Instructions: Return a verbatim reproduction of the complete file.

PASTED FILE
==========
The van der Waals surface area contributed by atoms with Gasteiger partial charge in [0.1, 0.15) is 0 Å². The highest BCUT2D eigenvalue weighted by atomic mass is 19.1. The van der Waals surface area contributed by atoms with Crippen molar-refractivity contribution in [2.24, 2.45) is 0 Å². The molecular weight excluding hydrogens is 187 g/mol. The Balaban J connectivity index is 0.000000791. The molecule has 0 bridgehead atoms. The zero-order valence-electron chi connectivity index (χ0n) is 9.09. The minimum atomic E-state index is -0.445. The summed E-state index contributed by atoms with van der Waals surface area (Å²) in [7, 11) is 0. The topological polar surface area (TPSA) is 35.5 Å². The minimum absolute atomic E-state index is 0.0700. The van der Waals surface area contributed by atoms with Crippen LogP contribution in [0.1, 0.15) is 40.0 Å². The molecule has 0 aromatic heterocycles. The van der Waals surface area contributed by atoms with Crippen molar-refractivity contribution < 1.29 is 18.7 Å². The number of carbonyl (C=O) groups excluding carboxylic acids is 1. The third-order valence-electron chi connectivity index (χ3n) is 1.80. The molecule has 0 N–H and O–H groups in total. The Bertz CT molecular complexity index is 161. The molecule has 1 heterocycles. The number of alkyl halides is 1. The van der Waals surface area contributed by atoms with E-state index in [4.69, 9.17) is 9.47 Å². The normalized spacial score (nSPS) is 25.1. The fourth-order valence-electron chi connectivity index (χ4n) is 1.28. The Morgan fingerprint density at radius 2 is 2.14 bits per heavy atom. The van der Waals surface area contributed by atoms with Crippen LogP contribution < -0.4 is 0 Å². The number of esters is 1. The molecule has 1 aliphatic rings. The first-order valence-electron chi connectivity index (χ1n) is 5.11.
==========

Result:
The van der Waals surface area contributed by atoms with Gasteiger partial charge in [0.1, 0.15) is 0 Å². The highest BCUT2D eigenvalue weighted by atomic mass is 19.1. The van der Waals surface area contributed by atoms with Crippen molar-refractivity contribution in [2.24, 2.45) is 0 Å². The molecular weight excluding hydrogens is 187 g/mol. The Balaban J connectivity index is 0.000000791. The molecule has 0 bridgehead atoms. The zero-order valence-electron chi connectivity index (χ0n) is 9.09. The minimum atomic E-state index is -0.445. The summed E-state index contributed by atoms with van der Waals surface area (Å²) in [7, 11) is 0. The topological polar surface area (TPSA) is 35.5 Å². The minimum absolute atomic E-state index is 0.0700. The van der Waals surface area contributed by atoms with Crippen LogP contribution in [0.1, 0.15) is 40.0 Å². The molecule has 0 aromatic heterocycles. The van der Waals surface area contributed by atoms with Crippen molar-refractivity contribution < 1.29 is 18.7 Å². The number of carbonyl (C=O) groups excluding carboxylic acids is 1. The third-order valence-electron chi connectivity index (χ3n) is 1.80. The molecule has 0 N–H and O–H groups in total. The Bertz CT molecular complexity index is 161. The molecule has 1 heterocycles. The number of alkyl halides is 1. The van der Waals surface area contributed by atoms with E-state index in [4.69, 9.17) is 9.47 Å². The normalized spacial score (nSPS) is 25.1. The fourth-order valence-electron chi connectivity index (χ4n) is 1.28. The Morgan fingerprint density at radius 2 is 2.14 bits per heavy atom. The van der Waals surface area contributed by atoms with Crippen LogP contribution < -0.4 is 0 Å². The number of esters is 1. The molecule has 1 aliphatic rings. The first-order valence-electron chi connectivity index (χ1n) is 5.11.